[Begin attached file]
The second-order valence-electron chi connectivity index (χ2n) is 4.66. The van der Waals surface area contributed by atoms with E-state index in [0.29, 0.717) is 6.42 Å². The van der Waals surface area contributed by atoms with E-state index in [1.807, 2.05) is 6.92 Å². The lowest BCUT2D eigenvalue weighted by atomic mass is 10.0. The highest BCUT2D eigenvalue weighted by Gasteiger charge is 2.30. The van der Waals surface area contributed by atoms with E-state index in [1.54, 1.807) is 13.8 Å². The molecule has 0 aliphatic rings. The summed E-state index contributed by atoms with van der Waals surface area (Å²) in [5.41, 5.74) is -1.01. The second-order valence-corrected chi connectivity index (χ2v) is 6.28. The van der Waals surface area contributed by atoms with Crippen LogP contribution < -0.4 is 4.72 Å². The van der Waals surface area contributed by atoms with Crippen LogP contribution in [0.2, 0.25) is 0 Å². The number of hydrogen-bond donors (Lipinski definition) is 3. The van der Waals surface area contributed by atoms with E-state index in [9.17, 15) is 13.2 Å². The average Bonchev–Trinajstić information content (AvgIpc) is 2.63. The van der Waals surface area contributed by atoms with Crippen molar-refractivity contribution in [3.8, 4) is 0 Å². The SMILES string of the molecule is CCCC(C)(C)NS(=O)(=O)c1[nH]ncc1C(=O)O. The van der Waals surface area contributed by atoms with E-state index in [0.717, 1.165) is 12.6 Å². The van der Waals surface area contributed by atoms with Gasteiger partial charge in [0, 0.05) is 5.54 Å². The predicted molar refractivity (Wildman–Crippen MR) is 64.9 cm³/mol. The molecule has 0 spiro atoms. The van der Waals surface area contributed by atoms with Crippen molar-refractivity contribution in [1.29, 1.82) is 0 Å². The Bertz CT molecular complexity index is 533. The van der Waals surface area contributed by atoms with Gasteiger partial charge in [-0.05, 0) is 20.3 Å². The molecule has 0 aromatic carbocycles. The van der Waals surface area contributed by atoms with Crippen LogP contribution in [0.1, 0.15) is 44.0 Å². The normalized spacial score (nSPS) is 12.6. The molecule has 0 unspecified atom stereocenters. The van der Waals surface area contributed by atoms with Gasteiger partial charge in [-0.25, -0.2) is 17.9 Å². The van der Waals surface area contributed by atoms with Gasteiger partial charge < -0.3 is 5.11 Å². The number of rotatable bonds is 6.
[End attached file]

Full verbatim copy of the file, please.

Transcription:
The second-order valence-electron chi connectivity index (χ2n) is 4.66. The van der Waals surface area contributed by atoms with E-state index in [0.29, 0.717) is 6.42 Å². The van der Waals surface area contributed by atoms with E-state index in [1.807, 2.05) is 6.92 Å². The lowest BCUT2D eigenvalue weighted by atomic mass is 10.0. The highest BCUT2D eigenvalue weighted by Gasteiger charge is 2.30. The van der Waals surface area contributed by atoms with E-state index in [1.54, 1.807) is 13.8 Å². The molecule has 0 aliphatic rings. The summed E-state index contributed by atoms with van der Waals surface area (Å²) in [5.41, 5.74) is -1.01. The second-order valence-corrected chi connectivity index (χ2v) is 6.28. The van der Waals surface area contributed by atoms with Crippen LogP contribution < -0.4 is 4.72 Å². The van der Waals surface area contributed by atoms with Crippen LogP contribution in [0.2, 0.25) is 0 Å². The number of hydrogen-bond donors (Lipinski definition) is 3. The van der Waals surface area contributed by atoms with E-state index in [9.17, 15) is 13.2 Å². The average Bonchev–Trinajstić information content (AvgIpc) is 2.63. The van der Waals surface area contributed by atoms with Crippen molar-refractivity contribution in [3.8, 4) is 0 Å². The SMILES string of the molecule is CCCC(C)(C)NS(=O)(=O)c1[nH]ncc1C(=O)O. The van der Waals surface area contributed by atoms with E-state index in [0.717, 1.165) is 12.6 Å². The van der Waals surface area contributed by atoms with Gasteiger partial charge in [0, 0.05) is 5.54 Å². The predicted molar refractivity (Wildman–Crippen MR) is 64.9 cm³/mol. The molecule has 0 spiro atoms. The van der Waals surface area contributed by atoms with Crippen molar-refractivity contribution in [1.29, 1.82) is 0 Å². The Bertz CT molecular complexity index is 533. The van der Waals surface area contributed by atoms with Gasteiger partial charge in [-0.05, 0) is 20.3 Å². The molecule has 0 aromatic carbocycles. The van der Waals surface area contributed by atoms with Crippen LogP contribution in [0.1, 0.15) is 44.0 Å². The normalized spacial score (nSPS) is 12.6. The molecule has 0 unspecified atom stereocenters. The van der Waals surface area contributed by atoms with Gasteiger partial charge in [-0.25, -0.2) is 17.9 Å². The van der Waals surface area contributed by atoms with Gasteiger partial charge < -0.3 is 5.11 Å². The number of rotatable bonds is 6.